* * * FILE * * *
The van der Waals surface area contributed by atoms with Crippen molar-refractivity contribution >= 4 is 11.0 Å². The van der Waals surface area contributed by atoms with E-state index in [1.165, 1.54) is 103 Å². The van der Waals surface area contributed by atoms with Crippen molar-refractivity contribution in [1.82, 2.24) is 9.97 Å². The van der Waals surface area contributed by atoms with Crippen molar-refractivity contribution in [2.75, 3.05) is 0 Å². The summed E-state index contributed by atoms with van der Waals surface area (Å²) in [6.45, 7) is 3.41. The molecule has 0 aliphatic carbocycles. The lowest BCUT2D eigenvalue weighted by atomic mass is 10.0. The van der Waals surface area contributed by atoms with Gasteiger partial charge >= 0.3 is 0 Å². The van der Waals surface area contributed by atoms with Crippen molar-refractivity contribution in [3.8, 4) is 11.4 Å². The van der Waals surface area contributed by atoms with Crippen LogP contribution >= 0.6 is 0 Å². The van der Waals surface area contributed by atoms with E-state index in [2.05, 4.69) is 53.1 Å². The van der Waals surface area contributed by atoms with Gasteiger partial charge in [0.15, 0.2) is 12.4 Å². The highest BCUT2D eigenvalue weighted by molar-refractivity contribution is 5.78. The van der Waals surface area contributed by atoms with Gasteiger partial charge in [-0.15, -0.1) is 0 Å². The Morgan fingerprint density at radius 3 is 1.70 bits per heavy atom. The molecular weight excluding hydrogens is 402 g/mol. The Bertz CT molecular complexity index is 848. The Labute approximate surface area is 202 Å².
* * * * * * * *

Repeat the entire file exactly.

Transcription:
The van der Waals surface area contributed by atoms with Crippen molar-refractivity contribution >= 4 is 11.0 Å². The van der Waals surface area contributed by atoms with E-state index in [1.165, 1.54) is 103 Å². The van der Waals surface area contributed by atoms with Crippen molar-refractivity contribution in [1.82, 2.24) is 9.97 Å². The van der Waals surface area contributed by atoms with Crippen molar-refractivity contribution in [2.75, 3.05) is 0 Å². The summed E-state index contributed by atoms with van der Waals surface area (Å²) in [6.45, 7) is 3.41. The molecule has 0 aliphatic carbocycles. The lowest BCUT2D eigenvalue weighted by atomic mass is 10.0. The van der Waals surface area contributed by atoms with Gasteiger partial charge >= 0.3 is 0 Å². The van der Waals surface area contributed by atoms with Crippen molar-refractivity contribution in [3.8, 4) is 11.4 Å². The van der Waals surface area contributed by atoms with Crippen LogP contribution >= 0.6 is 0 Å². The van der Waals surface area contributed by atoms with E-state index in [2.05, 4.69) is 53.1 Å². The van der Waals surface area contributed by atoms with Gasteiger partial charge in [0.15, 0.2) is 12.4 Å². The highest BCUT2D eigenvalue weighted by molar-refractivity contribution is 5.78. The van der Waals surface area contributed by atoms with Gasteiger partial charge in [-0.15, -0.1) is 0 Å². The Morgan fingerprint density at radius 3 is 1.70 bits per heavy atom. The molecular weight excluding hydrogens is 402 g/mol. The Bertz CT molecular complexity index is 848. The Labute approximate surface area is 202 Å².